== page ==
The Liberals are trusted most to handle management of the economy (43%), controlling interest rates (40%), political leadership (37%) and security and the war on terrorism (37%).

In October, Labor was considered substantially better to handle 5 of the issues surveyed and Liberals 5 issues – compared to this survey where Labor leads on 4 issues and Liberals on 8 issues. The Liberals have now established a lead on political leadership (+9%), water supply (+7%), and taxation (+7%).

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The Past Year – The Economy and Industries

Dec 13, 2010

  Q. Thinking about the last 12 months, has it been a good or bad year for each of the following?

  Total good Total bad Very good Good Neither good nor bad Bad Very bad Don’t know
The banks 69% 13% 42% 27% 14% 9% 4% 4%
The mining industry 57% 14% 27% 30% 24% 11% 3% 6%
Large companies and corporations 44% 15% 10% 34% 35% 13% 2% 7%
The Australian economy 41% 20% 5% 36% 36% 17% 3% 4%
The media 30% 14% 8% 22% 45% 10% 4% 10%
The environment 14% 37% 2% 12% 43% 28% 9% 5%
Small business 14% 45% 2% 12% 35% 34% 11% 6%
Farming and agriculture 14% 50% 2% 12% 31% 35% 15% 5%

 A majority of respondents think it has been a good year for the banks (69%) and the mining industry (57%). They are also more likely to think it has been a good year for large companies and corporations (44% good/15% bad), the economy (41%/20%), and the media (30%/14%).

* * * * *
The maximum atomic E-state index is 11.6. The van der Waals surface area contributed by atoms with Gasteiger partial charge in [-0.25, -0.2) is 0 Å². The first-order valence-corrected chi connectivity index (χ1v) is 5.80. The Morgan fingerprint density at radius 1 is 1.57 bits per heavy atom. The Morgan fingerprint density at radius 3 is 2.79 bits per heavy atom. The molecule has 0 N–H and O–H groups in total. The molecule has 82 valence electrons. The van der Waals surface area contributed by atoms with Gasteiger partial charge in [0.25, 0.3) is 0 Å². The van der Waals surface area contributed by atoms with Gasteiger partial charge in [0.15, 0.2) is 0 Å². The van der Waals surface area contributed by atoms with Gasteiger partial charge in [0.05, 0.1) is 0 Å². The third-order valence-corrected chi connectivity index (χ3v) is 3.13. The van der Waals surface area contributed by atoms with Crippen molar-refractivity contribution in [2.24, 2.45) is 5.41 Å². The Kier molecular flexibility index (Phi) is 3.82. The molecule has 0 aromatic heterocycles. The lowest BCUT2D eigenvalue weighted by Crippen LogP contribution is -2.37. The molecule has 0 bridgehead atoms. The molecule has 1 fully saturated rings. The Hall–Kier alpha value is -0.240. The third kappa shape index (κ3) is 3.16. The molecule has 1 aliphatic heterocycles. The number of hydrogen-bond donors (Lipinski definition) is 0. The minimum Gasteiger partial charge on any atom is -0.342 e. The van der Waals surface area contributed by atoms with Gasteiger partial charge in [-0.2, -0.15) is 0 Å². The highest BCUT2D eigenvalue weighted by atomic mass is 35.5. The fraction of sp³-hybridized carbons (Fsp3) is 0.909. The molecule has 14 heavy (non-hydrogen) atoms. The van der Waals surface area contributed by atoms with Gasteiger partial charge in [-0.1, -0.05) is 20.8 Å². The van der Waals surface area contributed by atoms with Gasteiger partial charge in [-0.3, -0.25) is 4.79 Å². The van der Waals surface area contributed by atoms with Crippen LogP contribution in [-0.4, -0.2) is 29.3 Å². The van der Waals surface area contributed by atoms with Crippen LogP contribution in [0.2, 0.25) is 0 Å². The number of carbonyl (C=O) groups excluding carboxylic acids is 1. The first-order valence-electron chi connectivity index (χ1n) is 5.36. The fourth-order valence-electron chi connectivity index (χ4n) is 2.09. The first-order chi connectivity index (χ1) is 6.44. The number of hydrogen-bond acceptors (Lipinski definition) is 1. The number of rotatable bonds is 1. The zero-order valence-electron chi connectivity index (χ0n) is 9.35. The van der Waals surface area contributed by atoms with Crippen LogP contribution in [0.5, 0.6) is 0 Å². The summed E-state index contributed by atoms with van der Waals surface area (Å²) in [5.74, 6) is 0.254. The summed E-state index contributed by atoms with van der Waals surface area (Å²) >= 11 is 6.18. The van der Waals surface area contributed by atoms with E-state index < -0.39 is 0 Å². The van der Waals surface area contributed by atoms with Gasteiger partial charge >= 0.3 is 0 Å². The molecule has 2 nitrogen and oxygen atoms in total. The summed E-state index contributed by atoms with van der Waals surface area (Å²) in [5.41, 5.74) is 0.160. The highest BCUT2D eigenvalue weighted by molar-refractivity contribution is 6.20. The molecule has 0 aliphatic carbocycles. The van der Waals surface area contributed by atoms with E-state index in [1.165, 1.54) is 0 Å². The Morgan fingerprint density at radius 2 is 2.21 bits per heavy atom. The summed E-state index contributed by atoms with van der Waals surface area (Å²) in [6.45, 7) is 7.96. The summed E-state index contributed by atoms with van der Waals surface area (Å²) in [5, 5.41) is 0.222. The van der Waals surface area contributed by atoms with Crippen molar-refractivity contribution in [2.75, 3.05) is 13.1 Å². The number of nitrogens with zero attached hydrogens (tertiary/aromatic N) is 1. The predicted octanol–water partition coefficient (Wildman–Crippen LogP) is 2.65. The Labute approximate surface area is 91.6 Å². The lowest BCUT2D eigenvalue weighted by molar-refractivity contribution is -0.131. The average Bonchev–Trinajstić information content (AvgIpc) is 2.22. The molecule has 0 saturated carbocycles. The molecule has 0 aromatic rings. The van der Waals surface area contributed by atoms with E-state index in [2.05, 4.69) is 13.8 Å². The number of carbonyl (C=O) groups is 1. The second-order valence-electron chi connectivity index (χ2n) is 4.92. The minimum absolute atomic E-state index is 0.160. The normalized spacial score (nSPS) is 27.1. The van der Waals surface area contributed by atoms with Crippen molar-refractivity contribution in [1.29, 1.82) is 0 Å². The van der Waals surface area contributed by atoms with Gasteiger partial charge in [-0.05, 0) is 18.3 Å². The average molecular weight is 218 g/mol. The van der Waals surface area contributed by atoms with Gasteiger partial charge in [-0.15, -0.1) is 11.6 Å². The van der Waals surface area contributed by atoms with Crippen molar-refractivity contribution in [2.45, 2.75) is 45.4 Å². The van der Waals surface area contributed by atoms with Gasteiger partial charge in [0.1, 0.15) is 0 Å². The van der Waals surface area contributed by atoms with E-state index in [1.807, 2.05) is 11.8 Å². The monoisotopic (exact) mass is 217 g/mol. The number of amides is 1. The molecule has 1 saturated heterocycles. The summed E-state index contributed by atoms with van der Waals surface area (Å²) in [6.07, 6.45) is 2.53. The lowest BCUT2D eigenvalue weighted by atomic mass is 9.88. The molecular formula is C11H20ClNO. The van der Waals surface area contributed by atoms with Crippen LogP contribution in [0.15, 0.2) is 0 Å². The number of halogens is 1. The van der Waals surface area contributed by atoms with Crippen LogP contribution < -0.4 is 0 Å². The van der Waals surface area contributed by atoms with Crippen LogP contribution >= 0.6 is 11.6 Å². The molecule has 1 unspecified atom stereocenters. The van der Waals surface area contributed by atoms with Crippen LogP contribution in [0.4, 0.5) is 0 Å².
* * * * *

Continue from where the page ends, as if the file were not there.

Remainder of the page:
However, they are more likely to think the year has been bad for farming and agriculture (50%), small business (45%) and the environment (37%).

In terms of the economy, all voter groups were more likely to think it has been a good year – Labor 55% good/11% bad, Liberal/National 33%/29% and Greens 53%/12%. Comments »

Labor should tread (water) warily

Oct 19, 2010

First Published on The Drum 19/10/2010

As the Federal Government attempts to quell the backlash to its plans to save the Murray Darling by slowing the process to a crawl, it would do well to consider the lessons of the recently aborted Emissions Trading Scheme.

If there were a structured training program for politicians (and maybe there should be) the former Rudd government’s failure to deliver on its commitment to address climate change would be a required text.

It is a story of how tortured process can kill off reform, confuse would-be supporters, drain the public of confidence in their government and ultimately leave leaders in a no-win situation.

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Most important environmental problem

Oct 18, 2010

  Q. Which of these do you think is the most important environmental problem facing Australia today?

Q.  And which would you say is the second most important?

  Most important Second most important Total
Water supply 33% 20% 53%
The health of rivers and waterways 17% 21% 38%
Pollution 14% 17% 31%
Climate change 16% 14% 30%
Loss of native habitat 8% 11% 19%
Logging of native forests 4% 8% 12%
Greenhouse gases 2% 6% 8%
Don’t know 6% 2% 6%

Water supply (53%) and the health of rivers and waterways (38%) were considered the most important environmental problems facing Australia today.

Younger respondents were more likely to nominate climate change (36% of aged under 45) while 47% of those aged 45+ nominated the health of rivers and waterways. Water supply was the top issue for all segments except Green voters who nominated climate change as their most important issue (51%).